*t*+ 1) − 1)(2

*v*(

_{i}*t*) − 1)〉

_{t,i,Pθ}_{(}

_{x}_{)}> 0.8, since such distributions can be accurately approximated with a Markovian model.

Figure 3*C* shows the KL divergence after learning for different *k*. Results were obtained for 16 different target weight matrices *w** and initial conditions *x**. For simulations with static hidden weights the visible to hidden and hidden to hidden weights were the randomly reordered final weights from the corresponding simulation with plastic hidden weights, the initial visible weights were set to zero and trained with the same target.

In Figures 4 and 5 we identify one simulation time step with 1 ms. Figure 4*A*. Number of neurons *N* = *N*_{v} = 100, response kernel time constants τ_{1} = 10 ms, τ_{2} = 2 ms, adaptation time constant τ* _{r}* = 15 ms, adaptation kernel amplitude

*c*= −10, parameter β = 1/3, learning rate η = 0.5, resting potential

*u*

_{0}= −5, initial model weights zero, target weights

*w**

*= 20, if*

_{ij}*i*∈ {10(

*l*+ 1) + 1, … 10(

*l*+ 2)} and

*j*∈ {10

*l*+ 1, … 10(

*l*+ 1)},

*w**

*= −5, otherwise. Training data consisted of 10*

_{ij}^{6}states generated by the target distribution by running the neural dynamics with target weights

*w**.

Figure 4*B* shows the number of neurons *N* = *N*_{v} = 20, response kernel time constants τ_{1} = 10 ms, τ_{2} = 2 ms, adaptation time constant τ* _{r}* = 3 ms, adaptation kernel amplitude

*c*

_{adapt}= −200, parameter β = 0.1, learning rate η = 100, resting potential

*u*

_{0}= −5, initial model weights zero, delta target distribution

*P**(

*x*) = δ

_{x,x*}, with

*x** drawn from a distribution with

*P*(x*

*(*

_{i}*t*) = 1) = 0.1, the learning phase consisted of 2 · 10

^{4}target pattern presentations. For recall, the system is always initialized in the same way.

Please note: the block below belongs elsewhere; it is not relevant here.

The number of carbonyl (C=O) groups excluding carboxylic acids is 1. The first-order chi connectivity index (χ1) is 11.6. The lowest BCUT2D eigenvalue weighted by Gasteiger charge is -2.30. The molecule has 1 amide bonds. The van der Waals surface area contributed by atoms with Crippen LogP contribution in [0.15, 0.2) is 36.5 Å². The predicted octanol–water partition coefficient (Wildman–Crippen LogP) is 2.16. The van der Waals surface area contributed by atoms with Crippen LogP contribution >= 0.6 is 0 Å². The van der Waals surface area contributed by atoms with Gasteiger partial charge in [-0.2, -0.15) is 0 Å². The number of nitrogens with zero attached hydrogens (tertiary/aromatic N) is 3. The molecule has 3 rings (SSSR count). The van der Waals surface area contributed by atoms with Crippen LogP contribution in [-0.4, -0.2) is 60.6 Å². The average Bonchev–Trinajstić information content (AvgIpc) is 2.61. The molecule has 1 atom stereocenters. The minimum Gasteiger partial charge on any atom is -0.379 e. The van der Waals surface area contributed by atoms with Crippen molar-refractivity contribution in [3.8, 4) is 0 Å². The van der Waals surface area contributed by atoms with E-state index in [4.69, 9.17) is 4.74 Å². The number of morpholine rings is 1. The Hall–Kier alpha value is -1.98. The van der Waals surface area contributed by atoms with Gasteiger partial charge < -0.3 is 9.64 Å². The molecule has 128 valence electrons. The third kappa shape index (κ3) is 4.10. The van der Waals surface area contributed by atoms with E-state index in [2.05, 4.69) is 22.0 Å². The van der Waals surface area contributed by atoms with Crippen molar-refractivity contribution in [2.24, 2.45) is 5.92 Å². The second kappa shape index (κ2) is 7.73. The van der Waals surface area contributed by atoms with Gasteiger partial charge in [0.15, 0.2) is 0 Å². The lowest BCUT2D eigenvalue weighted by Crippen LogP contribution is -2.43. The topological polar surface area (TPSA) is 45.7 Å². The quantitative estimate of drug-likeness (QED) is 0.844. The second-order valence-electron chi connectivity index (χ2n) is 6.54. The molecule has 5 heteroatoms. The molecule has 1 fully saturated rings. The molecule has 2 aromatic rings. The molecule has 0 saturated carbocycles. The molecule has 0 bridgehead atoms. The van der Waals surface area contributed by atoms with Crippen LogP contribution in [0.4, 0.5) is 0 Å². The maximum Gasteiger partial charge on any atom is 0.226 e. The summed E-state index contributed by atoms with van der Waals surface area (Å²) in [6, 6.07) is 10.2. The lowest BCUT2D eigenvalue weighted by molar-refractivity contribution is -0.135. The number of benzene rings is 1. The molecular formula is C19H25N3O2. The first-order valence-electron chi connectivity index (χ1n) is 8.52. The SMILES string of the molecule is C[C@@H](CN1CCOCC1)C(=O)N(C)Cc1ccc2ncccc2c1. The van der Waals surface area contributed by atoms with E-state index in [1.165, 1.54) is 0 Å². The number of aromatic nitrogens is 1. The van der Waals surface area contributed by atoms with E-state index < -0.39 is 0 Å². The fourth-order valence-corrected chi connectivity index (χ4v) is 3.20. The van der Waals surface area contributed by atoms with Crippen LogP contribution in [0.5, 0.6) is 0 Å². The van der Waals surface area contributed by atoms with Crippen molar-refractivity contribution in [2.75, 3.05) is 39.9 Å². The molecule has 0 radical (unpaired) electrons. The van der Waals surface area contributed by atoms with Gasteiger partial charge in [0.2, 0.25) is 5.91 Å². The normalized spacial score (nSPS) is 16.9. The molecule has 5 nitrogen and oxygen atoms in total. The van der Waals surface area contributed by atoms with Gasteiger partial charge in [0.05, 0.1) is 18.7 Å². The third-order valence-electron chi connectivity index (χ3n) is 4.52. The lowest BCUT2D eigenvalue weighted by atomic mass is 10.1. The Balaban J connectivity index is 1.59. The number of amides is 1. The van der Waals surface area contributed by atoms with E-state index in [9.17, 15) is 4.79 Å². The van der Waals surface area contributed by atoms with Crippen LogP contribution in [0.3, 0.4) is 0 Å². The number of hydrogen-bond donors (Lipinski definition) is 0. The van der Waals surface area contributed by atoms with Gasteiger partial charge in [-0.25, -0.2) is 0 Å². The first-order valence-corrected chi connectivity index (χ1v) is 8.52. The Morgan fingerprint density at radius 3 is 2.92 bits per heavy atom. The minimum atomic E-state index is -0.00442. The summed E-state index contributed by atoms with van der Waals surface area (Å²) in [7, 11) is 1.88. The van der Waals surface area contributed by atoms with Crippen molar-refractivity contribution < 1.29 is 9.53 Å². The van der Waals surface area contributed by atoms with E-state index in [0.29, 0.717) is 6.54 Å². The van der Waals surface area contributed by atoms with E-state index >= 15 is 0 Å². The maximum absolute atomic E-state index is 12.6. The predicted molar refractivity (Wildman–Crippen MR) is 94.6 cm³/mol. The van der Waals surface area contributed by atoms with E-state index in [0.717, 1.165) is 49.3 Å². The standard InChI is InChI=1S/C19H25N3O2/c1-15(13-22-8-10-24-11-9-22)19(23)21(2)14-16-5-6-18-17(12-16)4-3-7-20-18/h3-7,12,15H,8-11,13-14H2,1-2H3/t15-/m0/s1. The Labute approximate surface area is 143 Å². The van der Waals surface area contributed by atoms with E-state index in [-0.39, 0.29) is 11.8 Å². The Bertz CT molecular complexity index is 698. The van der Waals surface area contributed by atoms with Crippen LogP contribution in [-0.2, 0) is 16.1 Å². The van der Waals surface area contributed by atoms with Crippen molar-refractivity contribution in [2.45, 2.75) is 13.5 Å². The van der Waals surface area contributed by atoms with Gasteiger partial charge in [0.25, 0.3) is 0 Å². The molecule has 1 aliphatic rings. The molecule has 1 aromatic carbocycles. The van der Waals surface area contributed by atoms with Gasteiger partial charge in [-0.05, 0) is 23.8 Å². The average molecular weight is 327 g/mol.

Figure 4*C* shows the number of neurons *N* = *N*_{v} = 10, fast response kernel kernel time constants τ_{1} = 15 ms, τ_{2} = 7 ms, slow response kernel time constants τ_{1} = 50 ms, τ_{2} = 30 ms, adaptation kernel κ(*t*) = *c*_{f}^{−t/τf} + *c*_{s}^{−t/τs}, with *c _{f}* = −50,

*c*= −5, τ

_{s}*= 7 ms, τ*

_{f}*= 30 ms, the slow decay with time constant τ*

_{s}*was added to counteract the influence of the slow response kernel and thus increase the stability during recall, parameter β = 0.2, learning rate η = 10,*

_{s}*u*

_{0}= −5, and initial model weights zero. Target spike trains were generated by injecting strong external positive currents in high firing rate phases and negative currents in low firing rate phases, which we modeled using neural dynamics given by

*u*(

_{i}*t*) =

*u*

_{0}+

*x*

_{i}

^{κ}(

*t*) +

*u*

_{ext}, where

*u*

_{ext}= +50(−50) in high (low) firing rate phases of the neuron and the sigmoidal spiking firing probability. Each high (low) firing rate phase had a duration of 50 ms. The training phase consisted of 3 · 10

^{3}samples drawn from the target distribution.

In Figure 5*A* the change in synaptic strength Δ*w* after 50 pairings of one presynaptic with one postsynaptic spike on an interval of 200 ms was computed for different adaption kernels κ(*t*) = *ce*^{−t/τr} with τ* _{r}* = 10 ms (black:

*c*= 2, blue:

*c*= 0, red:

*c*= −10) while keeping the synaptic response kernel ε(

*t*) =

*e*

^{−t/τ1}−

*e*

^{−t/τ2}), with τ

_{1}= 10 ms and τ

_{2}= 2 ms. The initial value of the membrane potential before stimulation was set to the resting potential

*u*

_{0}= −5. Initial weight was

*w*= 10. In Figure 5

*B*the data were fitted with a model given by the probability function ρ(

*u*) =

*g*

_{0}[

*u*− θ]

_{+}

^{2}+ ν

_{0}, and response kernel α(

*s*) = τ

_{α}

^{−1}exp(−

*s*/τ

_{α})Θ(

*s*) (see above, Link to the voltage-triplet rule). The fitted parameters are given by the following:

*g*

_{0}= 0.94 · 10

^{−2}Hz, ν

_{0}= 7.9 Hz, θ = −36.2, τ

_{α}= 41.5 ms,

*w*

_{0}= 1, and η = 0.46.

All simulations were performed with Mathematica on personal computers, except the simulations in Figure 3, which were written in C and the fit in Figure 5*B*, which was performed with MATLAB.

## Results